The Inter Ocean, August 1, 1905
(The Inter Ocean, Chicago, August 1, 1905.)

Yet once enrollment peaked in 1907, venerable Valpo plunged into an unexpected, two-decade-long decline.  After accreditation of American colleges and universities began at the turn of the century  — partly driven by a desire to standardize high-school education and thereby “unify” the country — Valparaiso failed to win accreditation. Suddenly unable to transfer their credits, current and prospective students found the school a harder sell, especially as affordable new state universities, teachers’ colleges, and urban night schools entered the competition.  Valpo’s lack of a football team and Greek life were another stumbling block, though it hurriedly scraped together a football program in the early 1920s and even played Harvard.  (It lost 22-0 in its first game.)


VU


World War I issued another blow.  The famously affordable university had always attracted international students.  (One of the more unusual of them was future Soviet Comintern agent Mikhail Borodin, “Stalin’s Man in China,” who would die in a Siberian gulag in 1951.)  But after 1914, many of these students left to fight for their European homelands in WWI.  When America entered the war against Germany in 1917, student military enlistment left Valpo’s academic and residence halls almost empty.  And with plenty of war-related jobs now available to women, female students also tended to skip out on college for the duration of the war.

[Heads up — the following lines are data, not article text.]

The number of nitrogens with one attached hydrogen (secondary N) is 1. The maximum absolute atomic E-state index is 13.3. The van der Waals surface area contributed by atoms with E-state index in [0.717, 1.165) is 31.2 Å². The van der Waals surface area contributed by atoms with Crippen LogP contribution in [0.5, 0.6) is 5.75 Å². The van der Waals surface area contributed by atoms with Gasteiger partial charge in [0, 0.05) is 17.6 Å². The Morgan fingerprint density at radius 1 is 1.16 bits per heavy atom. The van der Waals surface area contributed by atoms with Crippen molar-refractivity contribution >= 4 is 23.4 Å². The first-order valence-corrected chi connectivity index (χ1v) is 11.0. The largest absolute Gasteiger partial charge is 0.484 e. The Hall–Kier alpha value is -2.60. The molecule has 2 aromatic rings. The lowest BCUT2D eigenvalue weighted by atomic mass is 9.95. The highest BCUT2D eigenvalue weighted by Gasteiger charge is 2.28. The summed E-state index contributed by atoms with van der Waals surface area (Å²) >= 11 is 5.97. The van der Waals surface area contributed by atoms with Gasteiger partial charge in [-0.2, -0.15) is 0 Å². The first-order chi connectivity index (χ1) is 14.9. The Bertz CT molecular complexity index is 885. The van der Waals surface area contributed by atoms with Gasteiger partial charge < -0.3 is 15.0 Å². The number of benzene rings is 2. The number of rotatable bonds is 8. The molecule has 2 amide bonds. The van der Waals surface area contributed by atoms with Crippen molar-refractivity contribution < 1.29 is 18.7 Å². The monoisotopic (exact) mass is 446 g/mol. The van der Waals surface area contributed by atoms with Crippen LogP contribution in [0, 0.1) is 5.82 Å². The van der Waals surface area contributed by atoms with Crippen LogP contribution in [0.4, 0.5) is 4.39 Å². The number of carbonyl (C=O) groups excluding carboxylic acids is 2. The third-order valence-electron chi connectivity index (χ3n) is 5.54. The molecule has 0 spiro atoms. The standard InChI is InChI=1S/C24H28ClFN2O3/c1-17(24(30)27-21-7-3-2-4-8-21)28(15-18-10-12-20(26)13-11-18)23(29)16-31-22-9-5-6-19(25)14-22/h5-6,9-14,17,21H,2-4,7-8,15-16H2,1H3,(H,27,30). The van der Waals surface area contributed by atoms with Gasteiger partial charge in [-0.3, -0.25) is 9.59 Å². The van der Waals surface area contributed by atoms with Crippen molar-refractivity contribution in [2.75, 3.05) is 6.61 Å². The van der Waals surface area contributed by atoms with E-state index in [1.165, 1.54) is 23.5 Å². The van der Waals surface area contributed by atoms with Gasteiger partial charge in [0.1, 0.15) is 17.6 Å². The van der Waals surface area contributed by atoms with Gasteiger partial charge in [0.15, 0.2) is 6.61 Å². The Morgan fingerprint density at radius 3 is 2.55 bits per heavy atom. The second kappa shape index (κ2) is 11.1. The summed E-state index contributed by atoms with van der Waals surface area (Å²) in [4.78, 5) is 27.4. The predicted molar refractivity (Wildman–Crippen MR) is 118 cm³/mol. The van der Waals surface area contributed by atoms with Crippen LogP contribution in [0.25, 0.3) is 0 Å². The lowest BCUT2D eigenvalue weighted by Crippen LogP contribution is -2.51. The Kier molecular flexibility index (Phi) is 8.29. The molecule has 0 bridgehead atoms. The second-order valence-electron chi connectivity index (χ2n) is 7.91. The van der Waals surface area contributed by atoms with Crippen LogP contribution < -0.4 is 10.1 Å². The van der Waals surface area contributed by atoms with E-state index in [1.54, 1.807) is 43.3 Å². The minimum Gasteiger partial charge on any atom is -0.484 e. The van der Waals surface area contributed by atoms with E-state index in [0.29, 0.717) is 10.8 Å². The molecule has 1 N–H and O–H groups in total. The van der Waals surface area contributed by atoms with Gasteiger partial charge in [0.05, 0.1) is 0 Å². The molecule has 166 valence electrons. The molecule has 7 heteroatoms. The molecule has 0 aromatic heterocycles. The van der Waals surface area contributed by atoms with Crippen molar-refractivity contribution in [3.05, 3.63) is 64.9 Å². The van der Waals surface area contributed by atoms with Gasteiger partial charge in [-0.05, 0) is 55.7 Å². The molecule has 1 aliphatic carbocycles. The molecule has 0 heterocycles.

Journal Gazette (Mattoon, IL), July 17, 1923
(Journal Gazette, Mattoon, IL, July 17, 1923.)

In 1919, Indiana passed a new law requiring private colleges to maintain a half-million dollar endowment.  Cash-strapped Valparaiso University, burdened with a $350,000 debt (almost $5 million in today’s money) faced the real prospect of bankruptcy.  The school’s trustees even tried to sell it to the state that year for use as a public teacher’s college, but the Indiana legislature declined the offer.

Holding on by a thread — and led by controversial president Robert Hodgdon, who turned out to hold fake medical degrees — desperate trustees and the equally-desperate citizens of Valparaiso sought new owners.  That list of potential “saviors” grew to include the Presbyterian Church, the International Order of the Moose, and the owner of Cook Laboratories in Chicago, who wanted to turn the campus into a syringe factory and provide 1,000 jobs to townsfolk. (Their prosperity would have been shattered by the school’s demise.)

Then, in July 1923, a new bidder expressed interest.


Daily Republican (Rushville, IN), August 16, 1923
(Daily Republican, Rushville, Indiana, August 16, 1923.)